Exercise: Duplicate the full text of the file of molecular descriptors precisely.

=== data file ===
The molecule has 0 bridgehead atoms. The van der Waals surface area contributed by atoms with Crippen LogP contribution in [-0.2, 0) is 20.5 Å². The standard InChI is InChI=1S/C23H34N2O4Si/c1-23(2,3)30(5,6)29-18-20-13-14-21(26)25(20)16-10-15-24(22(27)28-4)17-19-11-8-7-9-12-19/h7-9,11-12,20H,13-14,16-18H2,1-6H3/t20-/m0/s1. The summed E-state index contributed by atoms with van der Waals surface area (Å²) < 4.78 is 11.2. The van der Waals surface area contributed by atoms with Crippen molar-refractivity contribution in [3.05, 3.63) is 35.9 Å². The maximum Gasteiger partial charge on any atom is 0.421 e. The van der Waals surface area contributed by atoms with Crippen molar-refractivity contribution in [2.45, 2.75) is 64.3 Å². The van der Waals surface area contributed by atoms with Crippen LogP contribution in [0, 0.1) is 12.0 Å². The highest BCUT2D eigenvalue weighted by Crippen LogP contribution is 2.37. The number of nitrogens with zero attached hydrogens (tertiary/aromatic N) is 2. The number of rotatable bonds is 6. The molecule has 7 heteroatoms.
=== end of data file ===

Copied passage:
The molecule has 0 bridgehead atoms. The van der Waals surface area contributed by atoms with Crippen LogP contribution in [-0.2, 0) is 20.5 Å². The standard InChI is InChI=1S/C23H34N2O4Si/c1-23(2,3)30(5,6)29-18-20-13-14-21(26)25(20)16-10-15-24(22(27)28-4)17-19-11-8-7-9-12-19/h7-9,11-12,20H,13-14,16-18H2,1-6H3/t20-/m0/s1. The summed E-state index contributed by atoms with van der Waals surface area (Å²) < 4.78 is 11.2. The van der Waals surface area contributed by atoms with Crippen molar-refractivity contribution in [3.05, 3.63) is 35.9 Å². The maximum Gasteiger partial charge on any atom is 0.421 e. The van der Waals surface area contributed by atoms with Crippen molar-refractivity contribution in [2.45, 2.75) is 64.3 Å². The van der Waals surface area contributed by atoms with Crippen LogP contribution in [0, 0.1) is 12.0 Å². The highest BCUT2D eigenvalue weighted by Crippen LogP contribution is 2.37. The number of nitrogens with zero attached hydrogens (tertiary/aromatic N) is 2. The number of rotatable bonds is 6. The molecule has 7 heteroatoms.